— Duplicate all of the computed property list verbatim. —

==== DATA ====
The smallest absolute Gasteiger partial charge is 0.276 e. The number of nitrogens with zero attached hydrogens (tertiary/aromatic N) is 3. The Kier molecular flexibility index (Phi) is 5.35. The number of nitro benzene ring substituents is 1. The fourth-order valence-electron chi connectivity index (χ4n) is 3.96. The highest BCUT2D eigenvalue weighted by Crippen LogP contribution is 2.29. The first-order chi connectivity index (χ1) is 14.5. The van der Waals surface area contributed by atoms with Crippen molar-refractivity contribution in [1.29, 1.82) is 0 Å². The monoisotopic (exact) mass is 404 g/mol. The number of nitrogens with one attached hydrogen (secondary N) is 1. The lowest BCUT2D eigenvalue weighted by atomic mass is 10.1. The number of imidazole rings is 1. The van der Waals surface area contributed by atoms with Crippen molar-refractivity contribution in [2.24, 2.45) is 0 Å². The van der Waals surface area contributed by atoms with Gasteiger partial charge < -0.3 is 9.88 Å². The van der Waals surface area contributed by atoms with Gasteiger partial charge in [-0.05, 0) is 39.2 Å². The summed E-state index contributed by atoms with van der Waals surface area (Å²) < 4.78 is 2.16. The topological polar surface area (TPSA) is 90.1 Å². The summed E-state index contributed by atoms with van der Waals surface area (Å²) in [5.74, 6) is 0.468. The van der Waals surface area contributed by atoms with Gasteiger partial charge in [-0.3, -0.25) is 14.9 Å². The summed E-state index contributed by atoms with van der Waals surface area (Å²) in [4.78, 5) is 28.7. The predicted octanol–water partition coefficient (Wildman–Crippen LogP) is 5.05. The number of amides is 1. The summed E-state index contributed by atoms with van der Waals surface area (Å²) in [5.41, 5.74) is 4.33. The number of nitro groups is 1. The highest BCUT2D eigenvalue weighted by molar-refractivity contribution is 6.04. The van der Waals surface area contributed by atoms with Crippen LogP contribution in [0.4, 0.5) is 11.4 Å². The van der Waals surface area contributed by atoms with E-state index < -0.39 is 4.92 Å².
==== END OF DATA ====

The smallest absolute Gasteiger partial charge is 0.276 e. The number of nitrogens with zero attached hydrogens (tertiary/aromatic N) is 3. The Kier molecular flexibility index (Phi) is 5.35. The number of nitro benzene ring substituents is 1. The fourth-order valence-electron chi connectivity index (χ4n) is 3.96. The highest BCUT2D eigenvalue weighted by Crippen LogP contribution is 2.29. The first-order chi connectivity index (χ1) is 14.5. The van der Waals surface area contributed by atoms with Crippen molar-refractivity contribution in [1.29, 1.82) is 0 Å². The monoisotopic (exact) mass is 404 g/mol. The number of nitrogens with one attached hydrogen (secondary N) is 1. The lowest BCUT2D eigenvalue weighted by atomic mass is 10.1. The number of imidazole rings is 1. The van der Waals surface area contributed by atoms with Crippen molar-refractivity contribution in [2.24, 2.45) is 0 Å². The van der Waals surface area contributed by atoms with Gasteiger partial charge < -0.3 is 9.88 Å². The van der Waals surface area contributed by atoms with Gasteiger partial charge in [-0.05, 0) is 39.2 Å². The summed E-state index contributed by atoms with van der Waals surface area (Å²) < 4.78 is 2.16. The topological polar surface area (TPSA) is 90.1 Å². The summed E-state index contributed by atoms with van der Waals surface area (Å²) in [5.74, 6) is 0.468. The van der Waals surface area contributed by atoms with Gasteiger partial charge in [-0.3, -0.25) is 14.9 Å². The summed E-state index contributed by atoms with van der Waals surface area (Å²) in [4.78, 5) is 28.7. The predicted octanol–water partition coefficient (Wildman–Crippen LogP) is 5.05. The number of amides is 1. The summed E-state index contributed by atoms with van der Waals surface area (Å²) in [5.41, 5.74) is 4.33. The number of nitro groups is 1. The highest BCUT2D eigenvalue weighted by molar-refractivity contribution is 6.04. The van der Waals surface area contributed by atoms with Crippen LogP contribution in [0.4, 0.5) is 11.4 Å². The van der Waals surface area contributed by atoms with E-state index < -0.39 is 4.92 Å².